Launch Slideshow

International Fund for Animal Welfare Headquarters, Yarmouth Port, Mass.

DesignLAB Architects reclaims a Cape Cod landfill and builds a new home for an animal rights organization.

International Fund for Animal Welfare Headquarters, Yarmouth Port, Mass.

DesignLAB Architects reclaims a Cape Cod landfill and builds a new home for an animal rights organization.

  • http://www.architectmagazine.com/Images/tmp4657%2Etmp_tcm20-142405.jpg

    true

    600

    Peter Vanderwarker

    Transforming a highly contaminated brownfield site into a classic Cape Cod landscape was a laborious process - in addition to chemicals, the clean-up teams pulled an intact motorcycle and other trash from the ground - but it paid off: the IFAW headquarters project received LEED Gold certification in December 2008.

  • http://www.architectmagazine.com/Images/tmp465F%2Etmp_tcm20-142461.jpg

    true

    600

    Peter Vanderwarker

    The entrance to the IFAW headquarters is located at the northeast corner of the middle shed, and the wood boardwalk and siding, as well as the glass, begin to set the material vocabulary for the rest of the complex.

  • http://www.architectmagazine.com/Images/tmp4660%2Etmp_tcm20-142468.jpg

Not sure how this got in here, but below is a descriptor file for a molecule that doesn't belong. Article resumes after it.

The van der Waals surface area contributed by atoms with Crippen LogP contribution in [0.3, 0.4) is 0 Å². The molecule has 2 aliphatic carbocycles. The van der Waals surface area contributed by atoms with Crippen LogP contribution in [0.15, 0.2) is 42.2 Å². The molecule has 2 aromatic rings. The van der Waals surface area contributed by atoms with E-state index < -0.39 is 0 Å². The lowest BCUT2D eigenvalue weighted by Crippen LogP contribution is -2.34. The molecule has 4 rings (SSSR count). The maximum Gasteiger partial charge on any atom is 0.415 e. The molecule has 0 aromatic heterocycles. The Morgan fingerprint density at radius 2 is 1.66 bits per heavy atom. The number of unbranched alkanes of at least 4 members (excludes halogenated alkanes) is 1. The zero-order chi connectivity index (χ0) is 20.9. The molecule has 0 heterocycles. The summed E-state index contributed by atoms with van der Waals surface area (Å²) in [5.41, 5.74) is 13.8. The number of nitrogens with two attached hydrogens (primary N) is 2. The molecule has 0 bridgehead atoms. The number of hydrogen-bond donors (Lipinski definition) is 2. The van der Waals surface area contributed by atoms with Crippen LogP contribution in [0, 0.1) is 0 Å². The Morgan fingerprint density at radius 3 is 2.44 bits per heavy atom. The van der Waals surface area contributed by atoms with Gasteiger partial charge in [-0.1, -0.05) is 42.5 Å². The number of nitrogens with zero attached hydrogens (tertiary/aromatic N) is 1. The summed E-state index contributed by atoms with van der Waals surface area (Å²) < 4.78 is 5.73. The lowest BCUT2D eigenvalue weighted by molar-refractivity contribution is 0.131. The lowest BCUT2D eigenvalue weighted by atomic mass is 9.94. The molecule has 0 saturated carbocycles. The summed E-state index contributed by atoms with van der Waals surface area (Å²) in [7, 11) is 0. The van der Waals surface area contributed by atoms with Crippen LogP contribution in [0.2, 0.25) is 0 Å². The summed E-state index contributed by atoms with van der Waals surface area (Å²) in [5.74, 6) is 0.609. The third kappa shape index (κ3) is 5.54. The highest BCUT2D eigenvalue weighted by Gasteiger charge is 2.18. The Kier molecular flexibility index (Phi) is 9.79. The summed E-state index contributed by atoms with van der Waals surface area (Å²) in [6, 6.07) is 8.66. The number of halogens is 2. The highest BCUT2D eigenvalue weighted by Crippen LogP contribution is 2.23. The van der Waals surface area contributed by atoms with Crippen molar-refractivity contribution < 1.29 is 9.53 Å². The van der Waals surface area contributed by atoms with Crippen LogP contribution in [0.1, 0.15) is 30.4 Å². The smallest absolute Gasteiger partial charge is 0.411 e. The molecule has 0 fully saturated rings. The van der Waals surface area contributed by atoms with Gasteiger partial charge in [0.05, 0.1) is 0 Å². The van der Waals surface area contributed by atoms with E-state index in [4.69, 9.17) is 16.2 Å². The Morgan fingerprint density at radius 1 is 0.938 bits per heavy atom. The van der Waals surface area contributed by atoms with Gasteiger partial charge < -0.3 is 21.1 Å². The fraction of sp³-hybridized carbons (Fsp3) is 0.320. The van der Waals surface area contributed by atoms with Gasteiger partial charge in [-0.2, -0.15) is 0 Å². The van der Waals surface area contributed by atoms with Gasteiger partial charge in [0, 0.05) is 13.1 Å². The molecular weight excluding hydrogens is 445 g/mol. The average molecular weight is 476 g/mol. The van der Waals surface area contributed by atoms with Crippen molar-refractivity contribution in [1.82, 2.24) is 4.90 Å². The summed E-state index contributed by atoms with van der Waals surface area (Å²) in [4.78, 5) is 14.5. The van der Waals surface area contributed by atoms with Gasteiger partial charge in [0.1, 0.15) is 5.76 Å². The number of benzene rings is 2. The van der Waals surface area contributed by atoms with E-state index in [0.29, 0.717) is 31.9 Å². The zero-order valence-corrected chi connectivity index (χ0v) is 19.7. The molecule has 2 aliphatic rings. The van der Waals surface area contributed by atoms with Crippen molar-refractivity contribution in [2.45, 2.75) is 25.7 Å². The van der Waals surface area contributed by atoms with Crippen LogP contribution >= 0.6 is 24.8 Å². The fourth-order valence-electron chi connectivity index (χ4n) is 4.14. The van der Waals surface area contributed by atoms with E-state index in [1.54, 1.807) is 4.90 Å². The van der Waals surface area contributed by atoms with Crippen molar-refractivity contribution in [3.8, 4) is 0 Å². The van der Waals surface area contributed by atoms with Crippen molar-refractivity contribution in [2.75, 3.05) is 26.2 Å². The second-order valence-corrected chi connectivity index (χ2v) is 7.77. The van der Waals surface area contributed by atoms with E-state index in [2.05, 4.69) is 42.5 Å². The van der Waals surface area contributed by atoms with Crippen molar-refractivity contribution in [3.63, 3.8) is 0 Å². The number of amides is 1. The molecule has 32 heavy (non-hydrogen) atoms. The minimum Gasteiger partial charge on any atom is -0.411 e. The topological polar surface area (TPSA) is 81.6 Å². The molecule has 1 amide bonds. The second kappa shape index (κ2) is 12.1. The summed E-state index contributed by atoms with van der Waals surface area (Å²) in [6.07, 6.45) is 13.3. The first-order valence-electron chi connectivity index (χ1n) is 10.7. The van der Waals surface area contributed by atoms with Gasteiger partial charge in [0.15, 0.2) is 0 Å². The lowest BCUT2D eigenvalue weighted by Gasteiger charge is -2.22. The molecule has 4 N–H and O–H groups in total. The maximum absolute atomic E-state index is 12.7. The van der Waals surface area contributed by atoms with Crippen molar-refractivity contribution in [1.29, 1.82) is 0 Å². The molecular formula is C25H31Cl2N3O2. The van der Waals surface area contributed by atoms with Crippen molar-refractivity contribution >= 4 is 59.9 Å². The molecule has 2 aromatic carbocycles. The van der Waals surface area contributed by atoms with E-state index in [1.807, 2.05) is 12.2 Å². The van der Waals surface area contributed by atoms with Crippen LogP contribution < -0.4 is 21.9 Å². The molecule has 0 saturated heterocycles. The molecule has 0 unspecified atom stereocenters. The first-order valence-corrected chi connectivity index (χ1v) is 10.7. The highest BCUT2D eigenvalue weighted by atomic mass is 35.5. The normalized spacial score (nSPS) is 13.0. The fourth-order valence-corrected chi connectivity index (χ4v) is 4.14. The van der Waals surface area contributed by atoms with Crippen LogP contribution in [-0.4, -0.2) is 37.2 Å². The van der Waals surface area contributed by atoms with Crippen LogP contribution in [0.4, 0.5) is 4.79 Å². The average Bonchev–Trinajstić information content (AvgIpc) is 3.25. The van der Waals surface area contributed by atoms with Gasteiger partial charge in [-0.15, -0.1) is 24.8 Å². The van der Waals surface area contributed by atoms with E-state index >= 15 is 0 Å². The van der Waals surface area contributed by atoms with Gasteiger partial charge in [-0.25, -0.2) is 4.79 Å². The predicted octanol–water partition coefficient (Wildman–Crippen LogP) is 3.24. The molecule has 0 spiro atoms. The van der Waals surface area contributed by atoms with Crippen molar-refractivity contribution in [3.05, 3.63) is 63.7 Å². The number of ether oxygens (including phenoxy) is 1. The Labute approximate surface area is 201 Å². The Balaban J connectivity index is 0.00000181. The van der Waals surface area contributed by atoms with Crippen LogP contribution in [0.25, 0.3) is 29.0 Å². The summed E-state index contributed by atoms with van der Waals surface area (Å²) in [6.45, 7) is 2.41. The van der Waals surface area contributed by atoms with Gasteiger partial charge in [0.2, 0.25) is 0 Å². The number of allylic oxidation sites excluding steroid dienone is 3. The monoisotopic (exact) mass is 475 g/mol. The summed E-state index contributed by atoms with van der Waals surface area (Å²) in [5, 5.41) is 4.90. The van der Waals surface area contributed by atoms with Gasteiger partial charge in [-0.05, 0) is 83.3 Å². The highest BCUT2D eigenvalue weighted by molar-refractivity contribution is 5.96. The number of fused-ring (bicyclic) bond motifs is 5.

true

    600

    PETER VANDERWARKER

    To keep with the overall Cape Cod aesthetic, the design team split the needed 55,000 square feet into three connected buildings in a horseshoe configuration. Expansive glazing allows for views onto the meadow landscape created by Stephen Stimson Associates and lets workers in the open office spaces see into each of the other buildings. Stationary wood louvers help to block glare, and an exterior boardwalk around the perimeter of the courtyard provides circulation during the warmer months.

  • http://www.architectmagazine.com/Images/tmp4661%2Etmp_tcm20-142475.jpg

    true

    600

    First Floor

  • http://www.architectmagazine.com/Images/tmp4662%2Etmp_tcm20-142482.jpg

    true

    600

    Second Floor

  • http://www.architectmagazine.com/Images/tmp4663%2Etmp_tcm20-142489.jpg

    true

    600

    Curtain Wall Section

  • http://www.architectmagazine.com/Images/tmp4664%2Etmp_tcm20-142496.jpg

    true

    600

    Louver Elevation

  • http://www.architectmagazine.com/Images/tmp4665%2Etmp_tcm20-142503.jpg

    true

    600

    Peter Vanderwarker

    A system of stationary wood louvers covers the double-height glazing on the courtyard walls. The louvers are 7 inches wide, and 1 1/2 inches thick and provide sunshading for the open office areas within the building while still admitting ample daylight.

  • http://www.architectmagazine.com/Images/tmp4666%2Etmp_tcm20-142510.jpg

    true

    600

    Peter Vanderwarker

    The wooden slats are made from jarrah, a renewable species of eucalyptus in Western Australia that complements the mahogany used for exterior boardwalks.

  • http://www.architectmagazine.com/Images/tmp4658%2Etmp_tcm20-142412.jpg

    true

    600

    Peter Vanderwarker

    Metal spacers delineate window bays while also providing an anchor point for window-washing platforms to be affixed to the side of the building.

  • http://www.architectmagazine.com/Images/tmp4659%2Etmp_tcm20-142419.jpg

    true

    600

    Peter Vanderwarker